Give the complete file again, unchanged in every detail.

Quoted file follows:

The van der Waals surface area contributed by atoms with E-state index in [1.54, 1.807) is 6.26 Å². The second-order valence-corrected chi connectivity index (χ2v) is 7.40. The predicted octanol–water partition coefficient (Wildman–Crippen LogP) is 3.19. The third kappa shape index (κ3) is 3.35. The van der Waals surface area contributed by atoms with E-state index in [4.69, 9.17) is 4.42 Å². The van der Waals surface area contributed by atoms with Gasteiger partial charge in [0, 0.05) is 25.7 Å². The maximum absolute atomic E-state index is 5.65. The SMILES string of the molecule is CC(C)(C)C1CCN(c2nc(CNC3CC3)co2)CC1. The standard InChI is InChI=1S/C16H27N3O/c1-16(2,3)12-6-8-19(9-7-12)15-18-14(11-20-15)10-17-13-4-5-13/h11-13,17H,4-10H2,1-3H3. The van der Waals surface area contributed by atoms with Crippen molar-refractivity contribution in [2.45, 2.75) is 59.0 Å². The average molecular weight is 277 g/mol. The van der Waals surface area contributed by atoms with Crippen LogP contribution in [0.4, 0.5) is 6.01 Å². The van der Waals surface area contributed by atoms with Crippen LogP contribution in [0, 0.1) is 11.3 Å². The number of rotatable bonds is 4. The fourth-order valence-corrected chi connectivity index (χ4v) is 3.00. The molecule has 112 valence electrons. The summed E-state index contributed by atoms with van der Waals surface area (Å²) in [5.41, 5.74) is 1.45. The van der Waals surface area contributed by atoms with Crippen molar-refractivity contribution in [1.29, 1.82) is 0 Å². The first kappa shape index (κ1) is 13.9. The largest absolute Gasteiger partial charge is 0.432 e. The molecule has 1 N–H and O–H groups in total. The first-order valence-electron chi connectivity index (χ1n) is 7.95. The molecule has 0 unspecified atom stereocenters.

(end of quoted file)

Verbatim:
The van der Waals surface area contributed by atoms with E-state index in [1.54, 1.807) is 6.26 Å². The second-order valence-corrected chi connectivity index (χ2v) is 7.40. The predicted octanol–water partition coefficient (Wildman–Crippen LogP) is 3.19. The third kappa shape index (κ3) is 3.35. The van der Waals surface area contributed by atoms with E-state index in [4.69, 9.17) is 4.42 Å². The van der Waals surface area contributed by atoms with Gasteiger partial charge in [0, 0.05) is 25.7 Å². The maximum absolute atomic E-state index is 5.65. The SMILES string of the molecule is CC(C)(C)C1CCN(c2nc(CNC3CC3)co2)CC1. The standard InChI is InChI=1S/C16H27N3O/c1-16(2,3)12-6-8-19(9-7-12)15-18-14(11-20-15)10-17-13-4-5-13/h11-13,17H,4-10H2,1-3H3. The van der Waals surface area contributed by atoms with Crippen molar-refractivity contribution in [2.45, 2.75) is 59.0 Å². The average molecular weight is 277 g/mol. The van der Waals surface area contributed by atoms with Crippen LogP contribution in [0.4, 0.5) is 6.01 Å². The van der Waals surface area contributed by atoms with Crippen LogP contribution in [0, 0.1) is 11.3 Å². The number of rotatable bonds is 4. The fourth-order valence-corrected chi connectivity index (χ4v) is 3.00. The molecule has 112 valence electrons. The summed E-state index contributed by atoms with van der Waals surface area (Å²) in [5.41, 5.74) is 1.45. The van der Waals surface area contributed by atoms with Crippen molar-refractivity contribution in [1.29, 1.82) is 0 Å². The first kappa shape index (κ1) is 13.9. The largest absolute Gasteiger partial charge is 0.432 e. The molecule has 1 N–H and O–H groups in total. The first-order valence-electron chi connectivity index (χ1n) is 7.95. The molecule has 0 unspecified atom stereocenters.